"Now," Larrabee said judicially, "this is, in some ways...an admirable activity. But in others nothing could be more archaic, be more related to the predatory habits that Veblen imputed to the master class of the money, and nothing, in many senses of the word, could be more wasteful."
No one rose to dispute this view of the archaic, predatory sport of hunting which, as any hunter knows, is economically indefensible in terms of the food it provides. Instead of a defense of hunters and sportsmen, there was the mild, inconclusive comment of Richard Hofstadter, professor of history at Columbia University, that Veblen hated sports. Hofstadter recalled "his particularly sardonic observations on college football...that football bore the same relation to physical culture as a bullfight does to agriculture."
Veblen, a man who could write an entire chapter on sports without ever thinking of the word "fun," held that sportsmen have "essentially a boyish temperament," and then in making his comparison between football and bullfighting, he observed darkly that adult sports share the make-believe of children's games.
"Serviceability for these lusory institutions [football and bullfighting]," Veblen wrote, "requires sedulous training or breeding. The material used, whether brute or human, is subjected to careful selection and discipline, in order to secure and accentuate certain aptitudes and propensities which are characteristic of the ferine state, and which tend to obsolescence under domestication.... The culture bestowed in football gives a product of exotic ferocity and cunning. It is a rehabilitation of the early barbarian temperament, together with a suppression of those details of temperament which, as seen from the standpoint of the social and economic exigencies, are the redeeming features of the savage character."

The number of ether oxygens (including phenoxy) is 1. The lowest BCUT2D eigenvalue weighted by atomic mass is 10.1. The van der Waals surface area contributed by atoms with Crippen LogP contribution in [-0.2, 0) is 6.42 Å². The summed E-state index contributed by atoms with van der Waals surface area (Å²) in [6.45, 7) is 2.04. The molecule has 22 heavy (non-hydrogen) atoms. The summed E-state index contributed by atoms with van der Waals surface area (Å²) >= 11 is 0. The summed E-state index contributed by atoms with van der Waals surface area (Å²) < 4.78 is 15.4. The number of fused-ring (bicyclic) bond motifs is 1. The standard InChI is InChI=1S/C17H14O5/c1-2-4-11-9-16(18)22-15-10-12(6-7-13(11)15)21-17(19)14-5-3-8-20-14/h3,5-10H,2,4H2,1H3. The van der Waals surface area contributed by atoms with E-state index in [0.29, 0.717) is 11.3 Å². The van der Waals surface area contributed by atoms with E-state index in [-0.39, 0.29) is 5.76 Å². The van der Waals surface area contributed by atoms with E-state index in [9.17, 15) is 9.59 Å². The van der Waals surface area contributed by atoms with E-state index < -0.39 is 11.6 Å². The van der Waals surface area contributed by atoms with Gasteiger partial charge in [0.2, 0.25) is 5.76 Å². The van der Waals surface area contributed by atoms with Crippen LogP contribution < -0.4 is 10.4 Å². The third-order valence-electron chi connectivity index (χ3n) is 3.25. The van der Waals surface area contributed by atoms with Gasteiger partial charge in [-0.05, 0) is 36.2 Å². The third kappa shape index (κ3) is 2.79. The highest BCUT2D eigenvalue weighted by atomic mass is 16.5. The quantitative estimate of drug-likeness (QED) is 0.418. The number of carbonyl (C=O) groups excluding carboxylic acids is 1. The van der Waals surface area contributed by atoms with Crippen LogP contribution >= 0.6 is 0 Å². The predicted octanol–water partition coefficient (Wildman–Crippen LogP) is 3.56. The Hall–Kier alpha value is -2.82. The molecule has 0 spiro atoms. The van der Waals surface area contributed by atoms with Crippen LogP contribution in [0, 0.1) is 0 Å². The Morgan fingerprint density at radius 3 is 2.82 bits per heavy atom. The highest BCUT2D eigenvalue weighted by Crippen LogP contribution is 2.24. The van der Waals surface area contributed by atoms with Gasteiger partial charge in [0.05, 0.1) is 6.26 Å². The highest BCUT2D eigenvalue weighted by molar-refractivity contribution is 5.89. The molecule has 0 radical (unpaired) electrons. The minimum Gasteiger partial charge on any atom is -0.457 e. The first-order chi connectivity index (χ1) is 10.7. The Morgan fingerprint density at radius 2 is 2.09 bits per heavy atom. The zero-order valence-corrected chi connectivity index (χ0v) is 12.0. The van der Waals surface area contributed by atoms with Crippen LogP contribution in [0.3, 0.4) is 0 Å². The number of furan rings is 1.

These are harsh words, and must have been written with outthrust tongue and a good deal of heavy breathing. They come from the humorless pen of a man who inspired the witless technocracy movement of the '30s. They may be contrasted with some recent words on sports by Pope Pius XII (SI, Oct. 24) and some more recent words by Adam Walsh (see below).
Veblen is by no means forgotten, and there are people loose in the world today who, now that technocracy is a dead issue, would convert the algae of the sea into rich, nutritious protein for human consumption and never mind the absence of pressed duck or stewed venison.
They are a continuing breed but fortunately, not so prolific as hunters and football fans.
OLD MULE WALSH
Adam Walsh is a man who likes to win. Once, some time ago, he was captain of a team where the backfield was called the Four Horsemen, the line was called the Seven Mules, and they almost always won. Now Adam Walsh (Rockne called him the best center he had ever coached) stood dead in the middle of a battered, bruised and humiliated squad—his team—which had just lost its 14th game in 15 Saturdays. The last game of the season was over and Bowdoin College had been drubbed by the University of Maine 54-8.
There was neither defeat nor resignation in the strident Walsh voice that cut through the yelps of celebration from the adjoining locker room.